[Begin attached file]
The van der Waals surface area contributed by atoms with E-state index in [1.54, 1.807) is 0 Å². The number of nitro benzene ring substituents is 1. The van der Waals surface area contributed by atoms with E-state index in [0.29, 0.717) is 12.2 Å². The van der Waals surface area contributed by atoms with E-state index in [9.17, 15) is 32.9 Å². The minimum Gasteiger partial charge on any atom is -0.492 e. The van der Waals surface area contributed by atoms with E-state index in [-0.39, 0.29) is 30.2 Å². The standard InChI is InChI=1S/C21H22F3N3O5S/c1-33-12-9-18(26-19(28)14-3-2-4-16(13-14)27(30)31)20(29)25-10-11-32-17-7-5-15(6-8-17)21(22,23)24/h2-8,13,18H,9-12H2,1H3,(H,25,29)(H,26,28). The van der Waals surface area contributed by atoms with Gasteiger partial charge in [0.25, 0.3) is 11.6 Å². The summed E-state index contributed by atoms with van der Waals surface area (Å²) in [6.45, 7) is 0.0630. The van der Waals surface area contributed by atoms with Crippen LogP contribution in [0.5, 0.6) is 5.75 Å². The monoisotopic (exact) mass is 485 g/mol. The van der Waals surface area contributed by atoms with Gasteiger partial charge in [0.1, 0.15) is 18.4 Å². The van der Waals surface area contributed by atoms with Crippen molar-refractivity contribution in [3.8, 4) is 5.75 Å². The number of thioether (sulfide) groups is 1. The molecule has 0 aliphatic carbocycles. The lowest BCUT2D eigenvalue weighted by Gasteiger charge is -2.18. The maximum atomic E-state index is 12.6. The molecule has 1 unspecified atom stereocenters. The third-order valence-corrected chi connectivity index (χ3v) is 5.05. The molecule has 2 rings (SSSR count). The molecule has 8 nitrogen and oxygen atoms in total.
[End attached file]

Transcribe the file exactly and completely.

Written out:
The van der Waals surface area contributed by atoms with E-state index in [1.54, 1.807) is 0 Å². The number of nitro benzene ring substituents is 1. The van der Waals surface area contributed by atoms with E-state index in [0.29, 0.717) is 12.2 Å². The van der Waals surface area contributed by atoms with E-state index in [9.17, 15) is 32.9 Å². The minimum Gasteiger partial charge on any atom is -0.492 e. The van der Waals surface area contributed by atoms with E-state index in [-0.39, 0.29) is 30.2 Å². The standard InChI is InChI=1S/C21H22F3N3O5S/c1-33-12-9-18(26-19(28)14-3-2-4-16(13-14)27(30)31)20(29)25-10-11-32-17-7-5-15(6-8-17)21(22,23)24/h2-8,13,18H,9-12H2,1H3,(H,25,29)(H,26,28). The van der Waals surface area contributed by atoms with Gasteiger partial charge in [0.25, 0.3) is 11.6 Å². The summed E-state index contributed by atoms with van der Waals surface area (Å²) in [6.45, 7) is 0.0630. The van der Waals surface area contributed by atoms with Crippen LogP contribution in [0.5, 0.6) is 5.75 Å². The monoisotopic (exact) mass is 485 g/mol. The van der Waals surface area contributed by atoms with Gasteiger partial charge in [0.1, 0.15) is 18.4 Å². The van der Waals surface area contributed by atoms with Crippen molar-refractivity contribution in [3.8, 4) is 5.75 Å². The number of thioether (sulfide) groups is 1. The molecule has 0 aliphatic carbocycles. The lowest BCUT2D eigenvalue weighted by Gasteiger charge is -2.18. The maximum atomic E-state index is 12.6. The molecule has 1 unspecified atom stereocenters. The third-order valence-corrected chi connectivity index (χ3v) is 5.05. The molecule has 2 rings (SSSR count). The molecule has 8 nitrogen and oxygen atoms in total.